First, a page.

Ambient Intimacy, Human Contact, and Droids on Facebook

Posted in: human behavior, psychology, technology- Sep 28, 2011 Comments Off on Ambient Intimacy, Human Contact, and Droids on Facebook

Ambient Intimacy is a phrase coined by Leisa Reichelt. It’s a term used to describe the feeling of connection, albeit virtual, we have developed on such sites as Facebook and Twitter. At first I thought this growing trend of feeling connected to someone while possibly never meeting or having a “real world” encounter with them, could only end badly. What happens if we forsake real connection? What happens if we feel satisfied with this virtual intimacy and neglect the relationships in our physical life? Perhaps more pertinent, how will it change the way children of today bond and relate to one another?

Lot’s of open questions–help me out if you have any ideas.

Anyway, what made me think of ambient intimacy and human connection was this article I came across this morning: Do Androids Dream of Origami Unicorns? (whose title rocks btw).

The article has an interview with Matthieu Cherubini, creator of, which he describes as: a web service allowing users to install an artificial intelligence (bot) on their Facebook and/or Twitter account. From keywords, content analysis and activity analysis, the bot attempts to simulate the activity of the user, to improve it by feeding his account and to create new contacts with other users.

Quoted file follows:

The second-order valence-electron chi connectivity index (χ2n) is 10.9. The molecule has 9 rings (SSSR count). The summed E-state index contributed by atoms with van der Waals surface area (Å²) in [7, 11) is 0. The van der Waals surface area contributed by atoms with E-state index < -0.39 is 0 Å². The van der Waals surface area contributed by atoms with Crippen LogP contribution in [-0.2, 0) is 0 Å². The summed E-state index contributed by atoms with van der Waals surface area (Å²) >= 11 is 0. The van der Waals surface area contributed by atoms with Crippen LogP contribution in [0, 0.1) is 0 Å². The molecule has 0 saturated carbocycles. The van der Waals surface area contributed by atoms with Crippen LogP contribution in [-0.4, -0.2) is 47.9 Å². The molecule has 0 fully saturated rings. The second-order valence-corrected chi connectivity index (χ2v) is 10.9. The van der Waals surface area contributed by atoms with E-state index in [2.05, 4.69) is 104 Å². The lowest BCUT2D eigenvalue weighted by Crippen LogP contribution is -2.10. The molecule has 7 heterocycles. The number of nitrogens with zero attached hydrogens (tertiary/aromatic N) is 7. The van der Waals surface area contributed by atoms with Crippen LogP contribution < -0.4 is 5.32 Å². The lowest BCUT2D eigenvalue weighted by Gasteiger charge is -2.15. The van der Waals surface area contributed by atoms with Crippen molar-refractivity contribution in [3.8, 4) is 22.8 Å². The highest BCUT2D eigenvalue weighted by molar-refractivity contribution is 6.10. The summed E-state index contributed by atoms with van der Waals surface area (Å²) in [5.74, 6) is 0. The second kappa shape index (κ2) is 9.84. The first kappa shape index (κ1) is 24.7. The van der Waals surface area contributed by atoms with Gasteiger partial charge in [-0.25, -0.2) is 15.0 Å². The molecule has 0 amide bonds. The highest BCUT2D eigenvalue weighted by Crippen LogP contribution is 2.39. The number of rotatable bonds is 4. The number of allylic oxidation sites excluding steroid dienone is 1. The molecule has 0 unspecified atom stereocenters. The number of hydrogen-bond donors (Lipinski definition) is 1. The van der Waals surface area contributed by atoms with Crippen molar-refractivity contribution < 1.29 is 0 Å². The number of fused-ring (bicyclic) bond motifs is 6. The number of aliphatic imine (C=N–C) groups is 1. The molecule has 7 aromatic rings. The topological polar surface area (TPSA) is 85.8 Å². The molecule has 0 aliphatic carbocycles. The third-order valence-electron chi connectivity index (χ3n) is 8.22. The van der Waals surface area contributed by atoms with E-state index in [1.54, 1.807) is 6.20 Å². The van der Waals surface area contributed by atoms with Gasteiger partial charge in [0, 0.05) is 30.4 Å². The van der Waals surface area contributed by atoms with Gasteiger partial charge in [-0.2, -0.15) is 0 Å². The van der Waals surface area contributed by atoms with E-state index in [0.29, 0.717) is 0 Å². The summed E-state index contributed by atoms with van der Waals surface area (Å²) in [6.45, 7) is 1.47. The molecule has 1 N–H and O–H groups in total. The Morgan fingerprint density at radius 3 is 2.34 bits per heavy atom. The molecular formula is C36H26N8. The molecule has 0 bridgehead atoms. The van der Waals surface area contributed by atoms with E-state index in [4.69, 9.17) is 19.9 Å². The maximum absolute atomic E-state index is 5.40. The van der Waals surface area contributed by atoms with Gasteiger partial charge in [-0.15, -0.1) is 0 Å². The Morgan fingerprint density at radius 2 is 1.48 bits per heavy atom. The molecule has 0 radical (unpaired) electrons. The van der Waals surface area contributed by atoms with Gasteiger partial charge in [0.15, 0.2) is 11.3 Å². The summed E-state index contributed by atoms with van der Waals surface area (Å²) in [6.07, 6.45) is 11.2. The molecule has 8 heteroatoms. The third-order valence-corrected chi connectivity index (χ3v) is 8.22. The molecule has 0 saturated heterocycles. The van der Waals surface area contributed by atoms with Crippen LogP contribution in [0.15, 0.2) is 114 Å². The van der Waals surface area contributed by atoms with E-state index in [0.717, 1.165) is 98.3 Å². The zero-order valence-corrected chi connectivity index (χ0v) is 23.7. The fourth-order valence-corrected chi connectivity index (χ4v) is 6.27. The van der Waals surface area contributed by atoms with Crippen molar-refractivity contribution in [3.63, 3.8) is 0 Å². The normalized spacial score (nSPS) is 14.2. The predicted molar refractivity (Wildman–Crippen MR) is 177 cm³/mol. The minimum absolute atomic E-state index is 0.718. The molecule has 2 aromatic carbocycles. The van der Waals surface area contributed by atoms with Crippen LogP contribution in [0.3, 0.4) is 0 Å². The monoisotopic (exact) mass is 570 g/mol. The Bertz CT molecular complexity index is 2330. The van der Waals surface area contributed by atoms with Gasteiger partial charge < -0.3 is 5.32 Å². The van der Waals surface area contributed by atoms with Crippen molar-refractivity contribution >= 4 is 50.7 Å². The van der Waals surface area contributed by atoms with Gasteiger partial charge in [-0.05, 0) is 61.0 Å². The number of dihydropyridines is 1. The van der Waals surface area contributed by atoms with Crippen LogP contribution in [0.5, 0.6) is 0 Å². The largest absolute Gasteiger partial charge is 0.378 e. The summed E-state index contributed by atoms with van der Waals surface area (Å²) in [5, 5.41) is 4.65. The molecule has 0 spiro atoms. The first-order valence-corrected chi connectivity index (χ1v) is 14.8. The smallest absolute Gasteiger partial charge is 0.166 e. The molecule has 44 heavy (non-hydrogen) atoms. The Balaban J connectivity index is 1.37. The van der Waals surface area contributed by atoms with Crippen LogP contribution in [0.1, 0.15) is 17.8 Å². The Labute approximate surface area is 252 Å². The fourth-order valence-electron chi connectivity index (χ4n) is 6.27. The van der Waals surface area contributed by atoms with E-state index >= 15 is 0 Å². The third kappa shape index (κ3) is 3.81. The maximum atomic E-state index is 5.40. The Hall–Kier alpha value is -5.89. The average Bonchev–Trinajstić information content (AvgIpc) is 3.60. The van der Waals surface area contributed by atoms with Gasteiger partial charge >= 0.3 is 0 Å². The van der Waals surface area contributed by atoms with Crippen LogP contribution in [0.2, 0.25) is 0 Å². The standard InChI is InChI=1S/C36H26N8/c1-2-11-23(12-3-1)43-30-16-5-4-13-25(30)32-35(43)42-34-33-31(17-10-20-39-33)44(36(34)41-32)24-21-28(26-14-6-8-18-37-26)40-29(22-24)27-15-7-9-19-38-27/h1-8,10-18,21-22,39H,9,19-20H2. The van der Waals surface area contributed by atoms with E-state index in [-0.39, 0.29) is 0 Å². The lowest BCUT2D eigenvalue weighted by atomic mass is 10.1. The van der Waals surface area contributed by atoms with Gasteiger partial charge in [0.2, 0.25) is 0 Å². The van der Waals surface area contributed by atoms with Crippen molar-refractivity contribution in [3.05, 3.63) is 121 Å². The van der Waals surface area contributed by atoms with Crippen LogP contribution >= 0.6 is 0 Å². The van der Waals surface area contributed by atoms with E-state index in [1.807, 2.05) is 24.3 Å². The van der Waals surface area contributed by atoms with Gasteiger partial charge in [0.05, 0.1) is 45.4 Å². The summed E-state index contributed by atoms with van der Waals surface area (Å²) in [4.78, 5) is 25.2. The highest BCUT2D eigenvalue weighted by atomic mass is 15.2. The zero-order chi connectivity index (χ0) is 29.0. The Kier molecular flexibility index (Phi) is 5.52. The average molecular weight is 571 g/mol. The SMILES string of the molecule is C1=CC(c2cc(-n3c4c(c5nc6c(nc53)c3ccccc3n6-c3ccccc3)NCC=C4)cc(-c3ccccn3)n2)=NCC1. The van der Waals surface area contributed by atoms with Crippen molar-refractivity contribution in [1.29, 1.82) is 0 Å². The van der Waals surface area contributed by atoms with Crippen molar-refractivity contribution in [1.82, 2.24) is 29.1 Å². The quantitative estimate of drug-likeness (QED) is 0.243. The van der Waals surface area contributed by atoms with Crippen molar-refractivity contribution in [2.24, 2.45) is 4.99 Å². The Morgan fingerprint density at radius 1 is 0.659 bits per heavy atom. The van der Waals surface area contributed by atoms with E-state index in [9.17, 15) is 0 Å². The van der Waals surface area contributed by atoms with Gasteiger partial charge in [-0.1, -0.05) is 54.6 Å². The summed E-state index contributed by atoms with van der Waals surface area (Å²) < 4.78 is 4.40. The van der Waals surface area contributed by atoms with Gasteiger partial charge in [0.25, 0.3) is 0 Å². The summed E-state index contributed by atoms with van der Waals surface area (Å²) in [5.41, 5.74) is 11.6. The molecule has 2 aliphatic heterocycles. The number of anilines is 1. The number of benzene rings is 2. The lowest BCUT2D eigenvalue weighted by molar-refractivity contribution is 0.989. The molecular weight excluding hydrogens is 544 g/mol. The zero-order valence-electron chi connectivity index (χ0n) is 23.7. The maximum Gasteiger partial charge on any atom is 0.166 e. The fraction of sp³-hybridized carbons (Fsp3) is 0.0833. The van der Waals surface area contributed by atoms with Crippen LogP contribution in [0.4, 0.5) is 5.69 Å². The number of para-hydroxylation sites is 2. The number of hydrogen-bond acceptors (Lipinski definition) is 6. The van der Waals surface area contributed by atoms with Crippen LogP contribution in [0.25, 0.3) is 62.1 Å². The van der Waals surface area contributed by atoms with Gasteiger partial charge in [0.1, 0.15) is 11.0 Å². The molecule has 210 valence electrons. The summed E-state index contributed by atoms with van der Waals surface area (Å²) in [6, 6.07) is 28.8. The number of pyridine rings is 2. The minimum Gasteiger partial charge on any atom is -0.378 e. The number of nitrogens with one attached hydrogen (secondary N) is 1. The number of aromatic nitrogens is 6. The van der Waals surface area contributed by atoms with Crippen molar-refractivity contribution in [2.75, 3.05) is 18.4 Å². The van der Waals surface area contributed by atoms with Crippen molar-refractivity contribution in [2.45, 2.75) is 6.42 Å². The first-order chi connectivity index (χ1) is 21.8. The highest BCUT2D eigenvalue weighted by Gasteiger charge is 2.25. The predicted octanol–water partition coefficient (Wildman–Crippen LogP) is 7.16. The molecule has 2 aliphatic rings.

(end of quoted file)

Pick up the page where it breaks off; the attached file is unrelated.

What struck me was how this “service” is taking another leap away from authentic connection (understatement). Already missing from an online connection with someone is that person’s voice, body language, mannerisms, and that oddly intangible energy between you both that is only there in person. If people can now opt to be represented by bots, no matter how intelligent they are … well, that just blows any thought of real connection out of the proverbial waters.

The author of this article sums it up with:

The questions that rep.licants poses are deep human and social ones–laced with uncertainties about the kinds of interactions we count as normal and the responsibilities we owe to ourselves and each other. Seeing these bots carry out conversations with themselves and with human counterparts … allows us to take traditional social and technological research into a different territory–asking not only what it means to be human–but also what it means to be non-human.

I’m not so concerned with what it means to be non-human—but perhaps I should be.